Because high-profile French-speaking politicians form Brussels still gather votes from the French-speaking minorities in Halle-Vilvoorde, Flemish hardliners see in this cross-communal electoral district the reason why the French-sepaking minorities do not assimilate and even grow ans spread in what is formally a Dutch-speaking area. (In my opinion: Even without electoral incentives, minorities speaking the higher status language, French in Belgium but English in Canada, resist adaping to the official but lower status language)

    In 2003 all electoral districts were widened to the province-level, leaving B-H-V even more as an exception: the only district spanning two regions (H-V = Flanders / Brussels) and splitting a province (Vlaams-Brabant: H-V separated from Leuven). The Consitutional Court found this arrangement unconstitutional but didn’t offer a remedy of its own.

    The issue how to restore the electoral map developed in a ‘institutional nuclear bomb’ as Dutch-speaking MPs voted unanimously in favor of splitting Brussels / Halle-Vilvoorde and French-speaking MPs unanimously vetoed such a decision, resulting in a deadlock since the 2007 elections.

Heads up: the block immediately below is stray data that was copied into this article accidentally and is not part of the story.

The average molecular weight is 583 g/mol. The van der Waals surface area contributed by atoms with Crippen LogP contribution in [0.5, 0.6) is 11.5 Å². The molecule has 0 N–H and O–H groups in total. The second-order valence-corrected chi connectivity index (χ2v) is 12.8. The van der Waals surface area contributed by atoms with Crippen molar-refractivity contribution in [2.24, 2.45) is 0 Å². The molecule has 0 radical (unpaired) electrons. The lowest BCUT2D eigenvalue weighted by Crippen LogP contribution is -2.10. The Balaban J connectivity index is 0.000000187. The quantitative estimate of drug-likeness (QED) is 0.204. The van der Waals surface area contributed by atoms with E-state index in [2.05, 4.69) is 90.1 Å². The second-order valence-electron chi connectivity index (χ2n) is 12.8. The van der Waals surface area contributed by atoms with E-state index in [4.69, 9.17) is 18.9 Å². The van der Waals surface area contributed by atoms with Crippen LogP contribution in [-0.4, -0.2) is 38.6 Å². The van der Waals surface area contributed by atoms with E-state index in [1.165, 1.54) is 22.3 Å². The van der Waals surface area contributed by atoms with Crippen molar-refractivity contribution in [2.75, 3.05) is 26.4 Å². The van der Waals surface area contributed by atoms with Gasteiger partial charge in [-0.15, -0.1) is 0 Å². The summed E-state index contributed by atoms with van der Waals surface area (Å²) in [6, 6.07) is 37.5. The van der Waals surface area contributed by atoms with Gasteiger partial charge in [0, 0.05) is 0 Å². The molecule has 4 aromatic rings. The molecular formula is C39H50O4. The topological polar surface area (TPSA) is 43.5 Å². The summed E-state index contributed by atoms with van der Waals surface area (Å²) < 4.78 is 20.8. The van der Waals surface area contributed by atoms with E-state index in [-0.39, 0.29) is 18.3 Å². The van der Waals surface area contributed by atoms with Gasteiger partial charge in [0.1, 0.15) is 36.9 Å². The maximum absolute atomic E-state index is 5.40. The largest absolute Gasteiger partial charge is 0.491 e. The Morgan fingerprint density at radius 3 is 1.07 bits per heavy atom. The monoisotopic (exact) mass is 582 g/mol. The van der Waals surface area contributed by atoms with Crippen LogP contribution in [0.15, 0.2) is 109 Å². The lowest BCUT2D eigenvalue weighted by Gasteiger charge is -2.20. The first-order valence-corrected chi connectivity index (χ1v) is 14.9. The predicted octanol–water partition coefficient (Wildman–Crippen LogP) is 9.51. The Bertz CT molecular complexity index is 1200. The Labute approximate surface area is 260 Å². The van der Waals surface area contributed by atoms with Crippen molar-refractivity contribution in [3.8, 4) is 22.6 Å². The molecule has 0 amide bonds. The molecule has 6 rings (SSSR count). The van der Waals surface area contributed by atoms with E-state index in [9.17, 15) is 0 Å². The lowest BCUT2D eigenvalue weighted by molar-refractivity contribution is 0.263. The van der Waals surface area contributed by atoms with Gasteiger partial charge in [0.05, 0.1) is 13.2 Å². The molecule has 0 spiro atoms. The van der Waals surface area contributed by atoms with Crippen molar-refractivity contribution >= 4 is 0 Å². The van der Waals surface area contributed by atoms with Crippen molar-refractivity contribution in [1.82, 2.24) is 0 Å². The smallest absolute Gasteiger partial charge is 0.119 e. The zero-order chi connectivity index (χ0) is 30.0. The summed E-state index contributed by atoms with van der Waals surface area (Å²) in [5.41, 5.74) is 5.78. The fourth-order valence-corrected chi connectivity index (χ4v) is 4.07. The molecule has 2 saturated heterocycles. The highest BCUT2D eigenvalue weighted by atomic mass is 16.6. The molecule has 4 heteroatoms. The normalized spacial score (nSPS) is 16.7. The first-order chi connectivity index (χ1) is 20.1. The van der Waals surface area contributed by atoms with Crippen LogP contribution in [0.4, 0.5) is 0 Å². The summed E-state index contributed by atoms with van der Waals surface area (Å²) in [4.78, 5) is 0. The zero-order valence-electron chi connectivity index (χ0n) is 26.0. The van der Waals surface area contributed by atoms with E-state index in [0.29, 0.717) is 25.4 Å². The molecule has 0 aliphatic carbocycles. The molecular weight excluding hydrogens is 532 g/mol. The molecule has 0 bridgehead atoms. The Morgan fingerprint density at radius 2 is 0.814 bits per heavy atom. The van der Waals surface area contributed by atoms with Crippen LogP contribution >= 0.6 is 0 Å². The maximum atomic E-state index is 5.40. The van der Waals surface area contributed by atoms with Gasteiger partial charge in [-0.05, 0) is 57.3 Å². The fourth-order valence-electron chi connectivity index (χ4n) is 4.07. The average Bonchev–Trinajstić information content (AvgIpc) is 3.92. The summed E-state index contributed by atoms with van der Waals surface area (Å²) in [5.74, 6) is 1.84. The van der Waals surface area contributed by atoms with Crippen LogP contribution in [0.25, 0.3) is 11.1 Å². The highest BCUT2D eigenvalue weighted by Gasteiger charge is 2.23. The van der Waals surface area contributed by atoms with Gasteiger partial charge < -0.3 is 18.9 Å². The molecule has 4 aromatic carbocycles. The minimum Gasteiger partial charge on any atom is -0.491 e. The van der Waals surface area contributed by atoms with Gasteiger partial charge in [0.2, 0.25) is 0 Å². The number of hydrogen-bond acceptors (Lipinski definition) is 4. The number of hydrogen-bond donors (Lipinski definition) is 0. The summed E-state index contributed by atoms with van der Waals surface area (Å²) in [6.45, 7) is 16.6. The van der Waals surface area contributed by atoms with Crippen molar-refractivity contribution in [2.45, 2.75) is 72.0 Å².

5. I don’t get this either. Why can’t Belgium just use a similar system to what New Zealand uses with the Maori electoral roll and the Maori electorates?

  6. We like to pretend that you can’t get on the Maori Roll by just claiming to have Maori ancestry (there is no actual check on eligibility). It would appear that letting people choose their Roll by declaration is not acceptable in Belgium.

  7. Wouldn’t it just be better if Belgium abolish the largest multi-member districts, and treat the country as one large multiple member district? Hopefully with a low 2% or 3% threshold nationwide.

    Does the system of largest multiple member districts encourage regionalism?

    What is the average district magnitude of these districts?

    What system of PR could be designed to minimized regionalism?

    I heard that Belgium uses a 5% threshold on some districts and other districts don’t have a threshold.